Part of the rehab process for your loved one will include identifying things, places, and people that may trigger the urge to use a substance. Find out what these triggers are for your loved one and help by creating an atmosphere free of these triggers. This may include removing certain substances from the home or avoiding specific people, places, or conversations.
Incentivize and Celebrate
Many rehab centers find that incentives for behavior change produce good outcomes in recovery.5 You can use some of the same techniques at home, setting up a reward system for compliance with aftercare service requirements. Also, finding ways to celebrate your loved one’s progress along the way with verbal affirmations, thoughtful gifts, and praise can be beneficial throughout their recovery process.
Know the Signs of Relapse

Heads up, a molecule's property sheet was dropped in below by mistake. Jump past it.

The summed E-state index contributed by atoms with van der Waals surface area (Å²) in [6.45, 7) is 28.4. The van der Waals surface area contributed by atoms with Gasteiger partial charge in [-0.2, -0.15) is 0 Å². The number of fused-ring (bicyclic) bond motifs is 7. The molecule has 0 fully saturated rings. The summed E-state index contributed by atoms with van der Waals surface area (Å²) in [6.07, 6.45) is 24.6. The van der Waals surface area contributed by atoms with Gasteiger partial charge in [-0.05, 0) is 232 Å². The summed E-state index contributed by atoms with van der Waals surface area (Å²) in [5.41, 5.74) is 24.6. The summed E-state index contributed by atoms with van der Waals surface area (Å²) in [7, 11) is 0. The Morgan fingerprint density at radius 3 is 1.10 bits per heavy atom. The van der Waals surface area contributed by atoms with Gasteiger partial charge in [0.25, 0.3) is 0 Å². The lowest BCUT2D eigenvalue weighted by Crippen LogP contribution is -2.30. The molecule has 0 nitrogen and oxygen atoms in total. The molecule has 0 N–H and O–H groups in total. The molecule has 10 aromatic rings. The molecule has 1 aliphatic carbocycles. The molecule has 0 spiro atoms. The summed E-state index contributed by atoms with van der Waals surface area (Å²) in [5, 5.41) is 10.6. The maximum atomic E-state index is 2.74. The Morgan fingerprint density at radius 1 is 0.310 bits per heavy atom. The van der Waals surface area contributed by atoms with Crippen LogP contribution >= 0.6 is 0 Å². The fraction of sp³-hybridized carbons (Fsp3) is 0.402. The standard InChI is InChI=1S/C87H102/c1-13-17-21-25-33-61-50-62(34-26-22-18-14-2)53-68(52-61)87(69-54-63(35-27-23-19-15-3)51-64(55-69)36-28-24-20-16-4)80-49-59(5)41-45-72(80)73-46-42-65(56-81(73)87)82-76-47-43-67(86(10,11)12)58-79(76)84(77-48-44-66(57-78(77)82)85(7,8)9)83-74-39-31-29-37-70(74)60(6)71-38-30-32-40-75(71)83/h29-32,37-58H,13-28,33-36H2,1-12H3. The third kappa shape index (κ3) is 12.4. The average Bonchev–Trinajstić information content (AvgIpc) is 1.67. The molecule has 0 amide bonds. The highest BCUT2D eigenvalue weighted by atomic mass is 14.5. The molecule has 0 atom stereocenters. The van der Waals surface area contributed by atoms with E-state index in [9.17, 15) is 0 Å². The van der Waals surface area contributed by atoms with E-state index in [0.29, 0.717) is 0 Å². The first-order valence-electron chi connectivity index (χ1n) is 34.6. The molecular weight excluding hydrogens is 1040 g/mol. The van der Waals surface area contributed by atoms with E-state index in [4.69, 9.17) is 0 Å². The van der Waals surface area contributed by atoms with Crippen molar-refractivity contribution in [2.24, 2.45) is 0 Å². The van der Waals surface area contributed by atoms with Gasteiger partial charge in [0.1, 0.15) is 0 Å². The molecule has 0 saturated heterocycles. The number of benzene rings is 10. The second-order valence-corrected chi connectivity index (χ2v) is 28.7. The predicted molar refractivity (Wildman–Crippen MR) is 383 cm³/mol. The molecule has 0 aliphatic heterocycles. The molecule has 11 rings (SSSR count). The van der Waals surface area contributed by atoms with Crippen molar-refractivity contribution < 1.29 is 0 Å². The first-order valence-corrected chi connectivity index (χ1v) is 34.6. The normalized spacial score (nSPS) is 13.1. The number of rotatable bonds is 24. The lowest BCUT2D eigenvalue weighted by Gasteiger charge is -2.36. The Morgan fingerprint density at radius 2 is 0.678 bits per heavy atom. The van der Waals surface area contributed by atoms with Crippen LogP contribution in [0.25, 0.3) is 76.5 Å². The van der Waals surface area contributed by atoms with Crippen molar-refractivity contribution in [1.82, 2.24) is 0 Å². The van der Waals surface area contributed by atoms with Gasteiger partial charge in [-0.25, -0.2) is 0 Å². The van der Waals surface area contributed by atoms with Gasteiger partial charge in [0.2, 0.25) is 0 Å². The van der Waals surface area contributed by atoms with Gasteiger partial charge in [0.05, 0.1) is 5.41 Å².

Understanding the nature of addiction and relapse can help you better support your loved one as they go through this life-long journey of recovery. As with all chronic conditions, relapse is fairly common, particularly if a person stops following their recovery plan. Studies show that it can take up to five years beyond initial abstinence for the risk of relapse to drop lower than 15%.4 However, this doesn’t mean that relapse is inevitable; plenty of people avoid relapse post-rehab.
Signs of relapse may include:1
- Isolating from family and friends
- Not attending 12-step meetings or therapy sessions
- Changes in sleeping or eating habits
- Cravings for the substance they used before rehab